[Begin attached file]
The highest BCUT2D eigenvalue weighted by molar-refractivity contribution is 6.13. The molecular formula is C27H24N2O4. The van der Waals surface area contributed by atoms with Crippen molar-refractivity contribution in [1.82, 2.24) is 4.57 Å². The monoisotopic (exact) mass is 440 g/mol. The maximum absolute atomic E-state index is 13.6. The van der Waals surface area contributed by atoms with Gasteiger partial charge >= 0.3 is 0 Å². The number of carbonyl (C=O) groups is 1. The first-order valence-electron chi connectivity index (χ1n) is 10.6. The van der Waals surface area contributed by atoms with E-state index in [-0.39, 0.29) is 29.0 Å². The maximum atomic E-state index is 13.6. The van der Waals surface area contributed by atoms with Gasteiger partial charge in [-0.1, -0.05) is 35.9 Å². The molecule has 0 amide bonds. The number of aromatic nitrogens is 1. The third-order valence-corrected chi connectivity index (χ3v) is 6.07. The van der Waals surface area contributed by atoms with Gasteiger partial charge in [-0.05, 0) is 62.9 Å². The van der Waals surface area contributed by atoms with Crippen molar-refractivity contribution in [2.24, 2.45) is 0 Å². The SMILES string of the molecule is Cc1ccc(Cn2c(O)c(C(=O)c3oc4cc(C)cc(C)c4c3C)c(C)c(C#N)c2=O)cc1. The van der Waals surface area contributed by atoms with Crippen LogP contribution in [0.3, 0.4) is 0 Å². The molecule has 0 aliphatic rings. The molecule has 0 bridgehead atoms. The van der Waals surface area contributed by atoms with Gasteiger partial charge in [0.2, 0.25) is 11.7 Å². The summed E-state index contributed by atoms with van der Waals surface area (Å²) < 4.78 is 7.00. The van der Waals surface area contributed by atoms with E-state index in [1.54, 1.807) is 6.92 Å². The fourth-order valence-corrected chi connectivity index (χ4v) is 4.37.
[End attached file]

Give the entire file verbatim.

The highest BCUT2D eigenvalue weighted by molar-refractivity contribution is 6.13. The molecular formula is C27H24N2O4. The van der Waals surface area contributed by atoms with Crippen molar-refractivity contribution in [1.82, 2.24) is 4.57 Å². The monoisotopic (exact) mass is 440 g/mol. The maximum absolute atomic E-state index is 13.6. The van der Waals surface area contributed by atoms with Gasteiger partial charge >= 0.3 is 0 Å². The number of carbonyl (C=O) groups is 1. The first-order valence-electron chi connectivity index (χ1n) is 10.6. The van der Waals surface area contributed by atoms with E-state index in [-0.39, 0.29) is 29.0 Å². The maximum atomic E-state index is 13.6. The van der Waals surface area contributed by atoms with Gasteiger partial charge in [-0.1, -0.05) is 35.9 Å². The molecule has 0 amide bonds. The number of aromatic nitrogens is 1. The third-order valence-corrected chi connectivity index (χ3v) is 6.07. The van der Waals surface area contributed by atoms with Gasteiger partial charge in [-0.05, 0) is 62.9 Å². The van der Waals surface area contributed by atoms with Crippen molar-refractivity contribution in [2.24, 2.45) is 0 Å². The SMILES string of the molecule is Cc1ccc(Cn2c(O)c(C(=O)c3oc4cc(C)cc(C)c4c3C)c(C)c(C#N)c2=O)cc1. The van der Waals surface area contributed by atoms with Crippen LogP contribution in [0.3, 0.4) is 0 Å². The molecule has 0 aliphatic rings. The molecule has 0 bridgehead atoms. The van der Waals surface area contributed by atoms with Gasteiger partial charge in [0.2, 0.25) is 11.7 Å². The summed E-state index contributed by atoms with van der Waals surface area (Å²) < 4.78 is 7.00. The van der Waals surface area contributed by atoms with E-state index in [1.54, 1.807) is 6.92 Å². The fourth-order valence-corrected chi connectivity index (χ4v) is 4.37.